Frequently asked questions about Laparoscopic Complications
Like any surgery laparoscopy has the potential risk of anaesthesia and operation. Although laparoscopy causes less tissue injury then its open counterpart but it is wrong to say that it is totally risk free operation. Complications of laparoscopy may be categorized according to the various phases of the operation. Problems related to induction of the pneumoperitoneum and insertion of the laparoscope includes cardiac arrhythmias, perforation of a hollow viscus, and puncture of a solid organ, bleeding, and subcutaneous emphysema. In most reported series, complications of laparoscopic surgeries are minor and occur with a frequency of 1-5%, and the mortality rate is approximately 0.05%.
The common complications are:
All these complication are not specific to laparoscopy. These complications are more frequent in open surgery than laparoscopy.
Infection is the most common complication of any surgical procedure. In laparoscopic surgery rate of infection is very less than open surgery but many statistical studies shows that infection is still the most common complication after laparoscopic surgery. This complication is not related to the laparoscopic technique itself but depends on the sterilization and theatre environment of the hospital. The Injury to the bowel is the second most common cause of morbidity and mortality after laparoscopic surgery.
The Injury to bowel and blood vessels is specially related to the technique of laparoscopic surgery. There is a small risk of complications that include, injury to the abdominal organs, intestines, urinary bladder or blood vessels. If the surgeon is not experienced than he can perforate an innocent bowel with the long pointed instruments of laparoscopic surgery. If complication is severe an additional operation may be required with a larger incision to either stop bleeding or repair an injury that cannot be fixed by laparoscopy. In case of infection and other mild complication short course of appropriate antibiotic is sufficient to overcome the problem. In experienced hands, complications may occur but are not frequent. Patient safety should be surgeon's strongest concern.
If patient have fever, chills, vomiting, are unable to urinate, developed increasing redness at an incision site, or if pain is worsening, distension of abdomen or any discharge from the port site, patient should contact their surgeon promptly.
It is a rare complication of minimally invasive surgery due to irritation of peritoneum. Carbon dioxide is known to be a peritoneal irritant which produces congestion of the vessels in patients undergoing laparoscopy. An exaggerated response to the irritant may manifest symptoms of weeping peritoneum which is pyrexia, Increased heart rate and respiration cramp abdomen, vomiting and if not treated sometimes leads to severe peritonitis.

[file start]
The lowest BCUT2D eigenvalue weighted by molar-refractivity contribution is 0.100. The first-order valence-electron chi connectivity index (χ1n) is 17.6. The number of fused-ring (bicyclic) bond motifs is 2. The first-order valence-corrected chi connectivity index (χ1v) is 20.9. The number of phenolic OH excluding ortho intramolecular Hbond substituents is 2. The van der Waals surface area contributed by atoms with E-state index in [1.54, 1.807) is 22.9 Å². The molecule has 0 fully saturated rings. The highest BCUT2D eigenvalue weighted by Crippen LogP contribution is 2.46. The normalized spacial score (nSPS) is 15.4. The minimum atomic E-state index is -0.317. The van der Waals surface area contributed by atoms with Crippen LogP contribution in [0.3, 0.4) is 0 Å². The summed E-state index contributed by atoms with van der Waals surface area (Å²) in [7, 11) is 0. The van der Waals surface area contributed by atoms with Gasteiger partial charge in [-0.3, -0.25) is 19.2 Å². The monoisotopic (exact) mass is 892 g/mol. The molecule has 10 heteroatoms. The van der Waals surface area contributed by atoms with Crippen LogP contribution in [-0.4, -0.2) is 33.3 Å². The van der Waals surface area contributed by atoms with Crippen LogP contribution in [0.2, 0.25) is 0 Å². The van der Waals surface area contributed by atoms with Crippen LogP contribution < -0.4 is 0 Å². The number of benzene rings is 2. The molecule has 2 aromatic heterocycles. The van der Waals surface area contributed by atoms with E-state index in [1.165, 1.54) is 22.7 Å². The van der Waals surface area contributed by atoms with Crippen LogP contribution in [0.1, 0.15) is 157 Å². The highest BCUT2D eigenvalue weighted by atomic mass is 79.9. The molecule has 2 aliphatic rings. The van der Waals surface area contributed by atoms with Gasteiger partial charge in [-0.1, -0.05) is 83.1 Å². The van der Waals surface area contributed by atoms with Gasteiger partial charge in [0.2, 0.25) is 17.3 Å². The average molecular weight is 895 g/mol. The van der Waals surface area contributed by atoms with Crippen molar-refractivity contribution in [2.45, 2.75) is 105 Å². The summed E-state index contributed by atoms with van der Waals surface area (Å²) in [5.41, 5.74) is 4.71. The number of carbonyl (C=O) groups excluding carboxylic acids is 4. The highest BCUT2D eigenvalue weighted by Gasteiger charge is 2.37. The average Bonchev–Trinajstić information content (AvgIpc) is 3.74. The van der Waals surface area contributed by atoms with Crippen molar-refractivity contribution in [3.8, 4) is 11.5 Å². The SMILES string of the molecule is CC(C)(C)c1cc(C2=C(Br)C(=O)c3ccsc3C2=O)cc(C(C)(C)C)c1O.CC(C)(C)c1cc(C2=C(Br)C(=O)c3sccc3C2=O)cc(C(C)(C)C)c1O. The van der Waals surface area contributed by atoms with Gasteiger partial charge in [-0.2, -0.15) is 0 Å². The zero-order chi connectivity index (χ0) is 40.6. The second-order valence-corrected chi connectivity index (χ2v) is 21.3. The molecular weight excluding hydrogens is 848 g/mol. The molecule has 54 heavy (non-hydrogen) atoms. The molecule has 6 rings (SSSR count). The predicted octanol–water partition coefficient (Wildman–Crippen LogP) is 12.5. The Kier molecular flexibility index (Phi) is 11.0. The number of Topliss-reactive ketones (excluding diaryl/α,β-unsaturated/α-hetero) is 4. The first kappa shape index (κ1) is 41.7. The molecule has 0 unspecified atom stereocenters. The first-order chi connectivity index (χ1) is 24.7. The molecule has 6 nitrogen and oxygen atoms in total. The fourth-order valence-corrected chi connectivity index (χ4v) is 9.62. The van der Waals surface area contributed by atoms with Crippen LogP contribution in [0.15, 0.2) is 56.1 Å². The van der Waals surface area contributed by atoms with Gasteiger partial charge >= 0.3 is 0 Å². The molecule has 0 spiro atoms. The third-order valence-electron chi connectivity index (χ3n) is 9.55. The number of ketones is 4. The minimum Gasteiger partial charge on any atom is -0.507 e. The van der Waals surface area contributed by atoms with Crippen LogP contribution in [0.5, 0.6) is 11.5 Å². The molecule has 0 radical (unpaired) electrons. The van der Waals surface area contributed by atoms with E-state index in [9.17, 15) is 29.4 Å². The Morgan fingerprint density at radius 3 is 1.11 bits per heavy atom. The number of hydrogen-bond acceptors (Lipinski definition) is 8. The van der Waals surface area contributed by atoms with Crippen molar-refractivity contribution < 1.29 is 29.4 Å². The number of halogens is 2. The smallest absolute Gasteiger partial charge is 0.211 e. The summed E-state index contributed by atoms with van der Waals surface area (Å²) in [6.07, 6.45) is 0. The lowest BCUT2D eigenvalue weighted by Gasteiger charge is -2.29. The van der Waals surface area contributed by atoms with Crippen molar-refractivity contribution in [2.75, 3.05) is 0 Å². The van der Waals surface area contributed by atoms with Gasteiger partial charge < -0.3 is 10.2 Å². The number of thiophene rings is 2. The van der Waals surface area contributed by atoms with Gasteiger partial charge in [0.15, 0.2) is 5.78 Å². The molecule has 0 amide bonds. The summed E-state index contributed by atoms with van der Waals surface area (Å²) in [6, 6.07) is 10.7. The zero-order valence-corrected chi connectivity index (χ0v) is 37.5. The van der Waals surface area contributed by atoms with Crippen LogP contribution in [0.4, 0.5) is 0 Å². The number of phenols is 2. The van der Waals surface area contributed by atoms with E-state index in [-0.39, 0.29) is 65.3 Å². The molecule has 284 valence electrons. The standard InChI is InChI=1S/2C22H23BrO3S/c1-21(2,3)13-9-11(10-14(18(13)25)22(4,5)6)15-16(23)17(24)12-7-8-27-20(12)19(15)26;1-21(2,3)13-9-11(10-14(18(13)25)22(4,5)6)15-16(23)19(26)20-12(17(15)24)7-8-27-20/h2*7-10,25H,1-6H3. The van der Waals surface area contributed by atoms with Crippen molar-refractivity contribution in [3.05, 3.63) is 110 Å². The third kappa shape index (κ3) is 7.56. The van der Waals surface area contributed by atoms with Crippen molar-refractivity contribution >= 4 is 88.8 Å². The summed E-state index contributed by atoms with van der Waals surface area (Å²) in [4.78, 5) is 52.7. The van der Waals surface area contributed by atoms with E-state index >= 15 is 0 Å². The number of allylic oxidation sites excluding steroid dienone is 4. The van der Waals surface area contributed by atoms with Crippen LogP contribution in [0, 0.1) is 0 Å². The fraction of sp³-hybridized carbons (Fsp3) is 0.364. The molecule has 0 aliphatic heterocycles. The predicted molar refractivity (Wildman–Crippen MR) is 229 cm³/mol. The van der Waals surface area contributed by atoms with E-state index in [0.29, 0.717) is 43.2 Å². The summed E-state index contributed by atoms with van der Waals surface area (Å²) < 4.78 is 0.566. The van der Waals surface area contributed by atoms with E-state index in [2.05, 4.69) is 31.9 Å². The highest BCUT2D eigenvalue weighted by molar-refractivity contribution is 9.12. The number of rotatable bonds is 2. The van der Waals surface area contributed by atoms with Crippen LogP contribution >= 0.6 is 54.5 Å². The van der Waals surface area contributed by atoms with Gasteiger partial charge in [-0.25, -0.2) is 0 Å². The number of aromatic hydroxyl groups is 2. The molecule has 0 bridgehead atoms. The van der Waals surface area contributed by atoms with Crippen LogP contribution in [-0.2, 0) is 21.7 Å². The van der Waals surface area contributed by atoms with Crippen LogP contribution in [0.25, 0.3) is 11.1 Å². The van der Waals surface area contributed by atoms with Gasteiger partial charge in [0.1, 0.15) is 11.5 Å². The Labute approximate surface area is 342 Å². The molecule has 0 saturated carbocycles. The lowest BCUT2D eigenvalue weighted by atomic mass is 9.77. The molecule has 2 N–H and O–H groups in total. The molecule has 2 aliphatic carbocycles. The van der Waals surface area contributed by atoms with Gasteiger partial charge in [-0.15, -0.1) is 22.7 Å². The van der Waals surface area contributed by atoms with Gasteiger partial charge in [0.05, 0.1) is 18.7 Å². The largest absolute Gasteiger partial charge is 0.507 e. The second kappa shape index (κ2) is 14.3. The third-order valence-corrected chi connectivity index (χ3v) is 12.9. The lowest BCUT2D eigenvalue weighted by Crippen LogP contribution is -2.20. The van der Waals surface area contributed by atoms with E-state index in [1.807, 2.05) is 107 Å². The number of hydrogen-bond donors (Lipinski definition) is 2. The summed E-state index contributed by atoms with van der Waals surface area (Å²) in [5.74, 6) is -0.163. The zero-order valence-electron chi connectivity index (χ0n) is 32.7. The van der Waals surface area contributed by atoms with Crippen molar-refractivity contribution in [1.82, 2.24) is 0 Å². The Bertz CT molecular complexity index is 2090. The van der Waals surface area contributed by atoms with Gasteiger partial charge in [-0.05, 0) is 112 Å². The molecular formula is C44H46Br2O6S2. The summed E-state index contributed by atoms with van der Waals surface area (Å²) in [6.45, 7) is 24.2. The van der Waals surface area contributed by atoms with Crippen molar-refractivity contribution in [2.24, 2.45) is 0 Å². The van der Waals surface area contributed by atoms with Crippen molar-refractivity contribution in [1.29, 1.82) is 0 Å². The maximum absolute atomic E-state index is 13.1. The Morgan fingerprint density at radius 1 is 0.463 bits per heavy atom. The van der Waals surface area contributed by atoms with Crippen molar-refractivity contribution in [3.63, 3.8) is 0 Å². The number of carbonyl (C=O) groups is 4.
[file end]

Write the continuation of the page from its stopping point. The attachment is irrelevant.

Incisional bowel herniation is a complication of operative laparoscopy. Herniations occur through ports 10 mm in size at both umbilical and extraumbilical sites if not closed properly after operation. Surgeons should recognize the importance of closing fascia at these larger port sites and should maintain a high degree of suspicion in any patient who has a slow recovery with intermittent nausea and vomiting after an operative procedure. The underlying fascia and peritoneum should be closed not only when using trocars of 10mm and larger as previously suggested but also when extensive manipulation is performed through a 5mm trocar port, causing extension of the incision.
Contraindications for laparoscopy are relative and include the uncooperative patient, uncorrectable coagulation defects, severe congestive heart failure, respiratory insufficiency, suspected acute, diffuse peritonitis, and the presence of distended bowel. If tense ascites is present, large volume paracentesis can be performed as the preliminary step in the laparoscopy. Previous laparotomy incisions may necessitate alteration of the usual trocar insertion site, or may represent a contraindication to the procedure. Most surgeons would not recommend laparoscopy in those with pre-existing disease conditions. Patients with cardiac diseases and COPD should not be considered a good candidate for laparoscopy. Laparoscopy may also be more difficult in patients who have had previous abdominal surgery. The elderly may also be at increased risk for complications with general anaesthesia combined with pneumoperitoneum. Laparoscopy does add to the surgical risk in patients with a lowered cardio-pulmonary reserve with regard to the consequences of the pneumoperitoneum and a longer operative time.
The outcome of any laparoscopic procedure greatly depends on the experience of the surgeon. In a study from Los Angeles, the outcome of cases operated by generalists (285) were compared with those performed by specialised laparoscopic surgeons (n = 232). 10 abscesses occurred post operatively (2.4%) in the group of patients whose operation was done by general surgical services as compared to one case (0.025%) in the group of patients whose operation was performed by expert. Laparoscopy by expert (using skilled dissection, use of retrieval bag, proper ligation of stump and thorough peritoneal toilet) decreases complication rate. In experienced hands, complications may occur but are not frequent. Patient safety should be your surgeon's strongest concern.
Minimal Access Surgeon